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Chap. 6.
Wherein is shewed how we were used in the religious houses, and that when the time was expired, that we were adjudged to serve in them, there came newes to Mexico of M. Francis Drakes being in the South Sea, and what preparation was made to take him, and how I seeking to escape, was againe taken and put in prison at Vera Cruz, and how againe I made mine escape from thence.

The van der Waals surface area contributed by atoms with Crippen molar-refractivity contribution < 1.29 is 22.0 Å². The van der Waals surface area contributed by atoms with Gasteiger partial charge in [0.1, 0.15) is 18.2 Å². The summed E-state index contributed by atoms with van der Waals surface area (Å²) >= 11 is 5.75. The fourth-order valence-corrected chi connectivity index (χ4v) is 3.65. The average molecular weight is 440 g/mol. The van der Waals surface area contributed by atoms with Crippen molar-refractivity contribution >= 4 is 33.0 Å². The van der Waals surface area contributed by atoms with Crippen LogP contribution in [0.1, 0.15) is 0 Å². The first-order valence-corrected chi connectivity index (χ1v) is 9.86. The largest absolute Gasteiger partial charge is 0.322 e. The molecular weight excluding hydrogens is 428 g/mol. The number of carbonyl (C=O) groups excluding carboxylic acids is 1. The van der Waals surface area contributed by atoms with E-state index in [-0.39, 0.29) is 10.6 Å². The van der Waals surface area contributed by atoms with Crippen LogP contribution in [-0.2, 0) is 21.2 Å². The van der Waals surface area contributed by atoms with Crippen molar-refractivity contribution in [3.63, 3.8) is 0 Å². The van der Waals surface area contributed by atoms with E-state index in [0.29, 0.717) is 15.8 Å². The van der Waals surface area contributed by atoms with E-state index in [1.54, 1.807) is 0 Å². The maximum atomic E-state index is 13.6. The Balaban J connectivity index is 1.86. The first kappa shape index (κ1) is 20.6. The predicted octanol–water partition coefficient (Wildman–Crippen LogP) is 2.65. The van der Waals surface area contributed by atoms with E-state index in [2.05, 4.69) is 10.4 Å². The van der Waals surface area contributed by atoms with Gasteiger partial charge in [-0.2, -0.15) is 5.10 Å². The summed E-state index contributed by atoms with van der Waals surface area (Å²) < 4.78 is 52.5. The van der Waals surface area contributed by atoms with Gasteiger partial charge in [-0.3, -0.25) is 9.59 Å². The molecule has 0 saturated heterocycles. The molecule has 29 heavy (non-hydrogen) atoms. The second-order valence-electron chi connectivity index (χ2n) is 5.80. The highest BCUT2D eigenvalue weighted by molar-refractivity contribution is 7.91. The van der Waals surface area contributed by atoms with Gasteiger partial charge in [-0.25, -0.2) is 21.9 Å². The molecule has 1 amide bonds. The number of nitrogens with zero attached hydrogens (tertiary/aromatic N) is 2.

I MILES PHILIPS and William Lowe were appointed to the blacke Friers, where I was appointed to be an overseer of Indian workmen, who wrought there in building of a new church: amongst which Indians I learned their language or Mexican tongue very perfectly, and had great familiaritie with many of them, whom I found to be a courteous and loving kind of people, ingenious, and of great understanding, and they hate and abhorre the Spaniardes with all their hearts, they have used such horrible cruelties against them, and doe still keepe them in such subjection and servitude, that they and the Negros also doe daily lie in waite to practise their deliverance out of that thraldome and bondage, that the Spaniardes doe keepe them in. William Lowe he was appointed to serve the Cooke in the kitchin, Richard Williams and David Alexander were appointed to the gray Friers, John Story and Robert Cooke to the white Friers: Paul Horsewel the Secretary tooke to be his servant: Thomas Hull was sent to a Monastery of priests, where afterward he died. Thus we served out the yeeres that we were condemned for, with the use of our fooles coates, and we must needs confesse that the Friers did use us very courteously: for every one of us had his chamber with bedding & diet, and all things cleane and neat: yea many of the Spaniards and Friers themselves do utterly abhorre and mislike of that cruell Inquisition, and would as they durst bewaile our miseries, and comfort us the best they could, although they stood in such feare of that divelish Inquisition, that they durst not let the left hande know what the right doth. Now after that the time was expired for which we were condemned to serve in those religious houses, we were then brought againe before the chiefe Inquisitor, and had all our fooles coates pulled off and hanged up in the head church, called Ecclesia Major, and every mans name and judgement written thereupon with this addition, An heretike Lutheran reconciled. And there are also all their coates hanged up, which were condemned to the gallies, with their names and judgements, and underneath his coat, Heretike Lutheran reconciled. And also the coats and names of the three that were burned, whereupon were written, An obstinate heretike Lutheran burnt. Then were we suffered to goe up and downe the countrey, and to place our selves as we could, and yet not so free, but that we very well knew that there was good espiall alwayes attending us and all our actions, so that we durst not once speake or looke awry. David Alexander & Robert Cooke returned to serve the Inquisitor, who shortly after maried them both to two of his Negro women: Richard Williams maried a rich widow of Biskay with 4000 Pezos: Paul Horsewell is maried to a Mestisa, as they name those whose fathers were Spaniards, and their mothers Indians, and this woman which Paul Horsewell hath maried, is sayd to be the daughter of one that came in with Hernando Cortes the Conquerour, who had with her in marriage foure thousand Pezos, and a faire house: John Storie is maried to a Negro woman: William Lowe had leave and licence to goe into Spaine where he is now married: for mine owne part I could never throughly settle my selfe to marry in that countrey, although many faire offers were made unto me of such as were of great abilitie and wealth, but I could have no liking to live in that place, where I must every where see and know such horrible idolatrie committed, and durst not once for my life speake against it: and therefore I had alwayes a longing and desire to this my native countrey: and, to returne and serve againe in the Mines where I might have gathered great riches and wealth, I very well saw that at one time or another I should fall againe into the danger of that divelish Inquisition, and so be stript of all, with losse of life also, and therefore I made my choise rather to learne to weave Grogranes and Taffaties, and so compounding with a Silke-weaver, I bound my selfe for three yeeres to serve him, and gave him an hundred and fiftie Pezos to teach me the science, otherwise he would not have taught mee under seven yeeres prentiship, and by this meanes I lived the more quiet, and free from suspition. Howbeit I should many times be charged by familiars of that divelish house, that I had a meaning to runne away into England , and to be an heretike Lutherane againe: To whom I would answere that they had no neede to suspect any such thing in mee, for that they knewe all very well that it was impossible for me to escape by any maner of meanes: yet notwithstanding I was called before the Inquisitor, and demaunded why I did not marrie: I answered that I had bound my selfe at an occupation. Well said the Inquisitor, I knowe thou meanest to runne away, and therefore I charge thee here upon paine of burning as an heretike relapsed, that thou depart not out of this citie, nor come neere to the port of S. John de Ullua, nor to any other port: To the which I answered, that I would willingly obey. Yea said he, see thou doe so and thy fellowes also, they shall have the like charge.